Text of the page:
Researchers have created a new tool that could aid designers for video games, virtual reality and animation in making more realistic virtual textures.
An international team of computer scientists is using an artificial intelligence-based technique called generative adversarial networks (GAN) to train a network to learn to expand small textures into larger ones that still resemble the original sample.
“Our approach successfully deals with non-stationary textures without any high level or semantic description of the large-scale structure,” Yang Zhou, lead author of the work and an assistant professor at Shenzhen University and Huazhong University of Science & Technology, said in a statement. “It can cope with very challenging textures, which, to our knowledge, no other existing method can handle. The results are realistic designs produced in high-resolution, efficiently, and at a much larger scale.”
The new method allows the network to learn to expand an arbitrary texture block cropped from an example model so that the expanded result is visually similar to a containing example block of the appropriate size.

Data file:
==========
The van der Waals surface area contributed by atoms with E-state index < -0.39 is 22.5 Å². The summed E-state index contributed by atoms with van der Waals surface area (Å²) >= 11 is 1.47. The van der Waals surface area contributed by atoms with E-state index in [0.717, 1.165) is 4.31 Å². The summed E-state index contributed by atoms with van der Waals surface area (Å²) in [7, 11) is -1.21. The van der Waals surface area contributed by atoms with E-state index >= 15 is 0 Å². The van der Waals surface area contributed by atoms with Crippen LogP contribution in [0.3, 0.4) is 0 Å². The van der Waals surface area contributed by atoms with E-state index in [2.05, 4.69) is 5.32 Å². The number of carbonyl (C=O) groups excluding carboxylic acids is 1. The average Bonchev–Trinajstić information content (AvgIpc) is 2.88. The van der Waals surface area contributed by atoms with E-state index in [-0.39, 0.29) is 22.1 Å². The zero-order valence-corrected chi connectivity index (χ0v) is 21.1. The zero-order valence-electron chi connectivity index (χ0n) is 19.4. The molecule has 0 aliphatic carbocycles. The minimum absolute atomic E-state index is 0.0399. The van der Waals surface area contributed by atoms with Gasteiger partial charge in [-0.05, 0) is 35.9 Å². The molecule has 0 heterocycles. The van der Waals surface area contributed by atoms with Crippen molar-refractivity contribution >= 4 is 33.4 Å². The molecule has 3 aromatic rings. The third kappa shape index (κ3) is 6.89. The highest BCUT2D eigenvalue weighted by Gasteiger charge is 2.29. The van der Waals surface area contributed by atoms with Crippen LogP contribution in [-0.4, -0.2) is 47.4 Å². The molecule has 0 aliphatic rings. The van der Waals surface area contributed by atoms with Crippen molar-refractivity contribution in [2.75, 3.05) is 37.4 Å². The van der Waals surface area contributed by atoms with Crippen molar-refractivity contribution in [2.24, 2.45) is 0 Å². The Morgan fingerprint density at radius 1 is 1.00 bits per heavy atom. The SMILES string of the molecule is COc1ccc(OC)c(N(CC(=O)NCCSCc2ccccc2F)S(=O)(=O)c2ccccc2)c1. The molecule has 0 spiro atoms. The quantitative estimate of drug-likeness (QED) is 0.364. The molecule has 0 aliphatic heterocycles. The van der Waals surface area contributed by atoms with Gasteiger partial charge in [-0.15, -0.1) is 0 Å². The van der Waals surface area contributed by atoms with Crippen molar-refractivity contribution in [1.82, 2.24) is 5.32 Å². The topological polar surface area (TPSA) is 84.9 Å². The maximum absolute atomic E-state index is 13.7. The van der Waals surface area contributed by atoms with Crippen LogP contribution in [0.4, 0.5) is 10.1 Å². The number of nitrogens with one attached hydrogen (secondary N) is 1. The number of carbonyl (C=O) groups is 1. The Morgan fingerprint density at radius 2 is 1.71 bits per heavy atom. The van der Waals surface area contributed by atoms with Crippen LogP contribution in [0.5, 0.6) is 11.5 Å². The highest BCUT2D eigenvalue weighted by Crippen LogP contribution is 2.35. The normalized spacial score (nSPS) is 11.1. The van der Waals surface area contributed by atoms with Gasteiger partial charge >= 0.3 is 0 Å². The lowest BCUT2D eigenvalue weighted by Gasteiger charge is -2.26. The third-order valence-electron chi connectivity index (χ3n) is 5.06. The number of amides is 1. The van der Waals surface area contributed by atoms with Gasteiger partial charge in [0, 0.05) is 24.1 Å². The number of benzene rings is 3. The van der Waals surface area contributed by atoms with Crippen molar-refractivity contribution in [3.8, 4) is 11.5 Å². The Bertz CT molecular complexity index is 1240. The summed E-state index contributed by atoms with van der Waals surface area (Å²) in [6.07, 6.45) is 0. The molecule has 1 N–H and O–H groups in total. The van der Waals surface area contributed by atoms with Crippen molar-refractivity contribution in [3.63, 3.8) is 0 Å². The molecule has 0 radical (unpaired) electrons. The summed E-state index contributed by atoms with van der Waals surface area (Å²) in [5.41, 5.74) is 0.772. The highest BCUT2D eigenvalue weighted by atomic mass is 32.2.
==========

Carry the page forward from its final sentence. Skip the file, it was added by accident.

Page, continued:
A discriminative network then assesses the visual similarity between the automatically expanded block and the actual containing block. As typical of GANs, the discriminator is trained in parallel to the generator to distinguish between actual large blocks from the example and those produced by the generator.
“Amazingly, we found that by using such a conceptually simple, self-supervised adversarial training strategy, the trained network works near-perfectly on a wide range of textures, including both stationary and highly non-stationary textures,” Zhou said.
Virtual designers have found it difficult to efficiently design believable complex textures or patterns on a large scale.
The aim of example-based texture synthesis is to generate a texture—primarily larger than the input—that closely captures the visual characteristics of the sample input and maintains a realistic appearance.
Examples of non-stationary textures include textures with large-scale irregular structures, or ones that exhibit spatial variance in certain attributes such as color, local orientation, and local scale.
The researchers tested the new method on several complex examples, including peacock feathers and tree trunk ripples, which are seemingly endless in their repetitive patterns.
The researcher’s next plan to create a system that will be able to extract high-level information of textures in an unsupervised fashion. They also plan to train a universal model on a large-scale texture dataset and increase user control.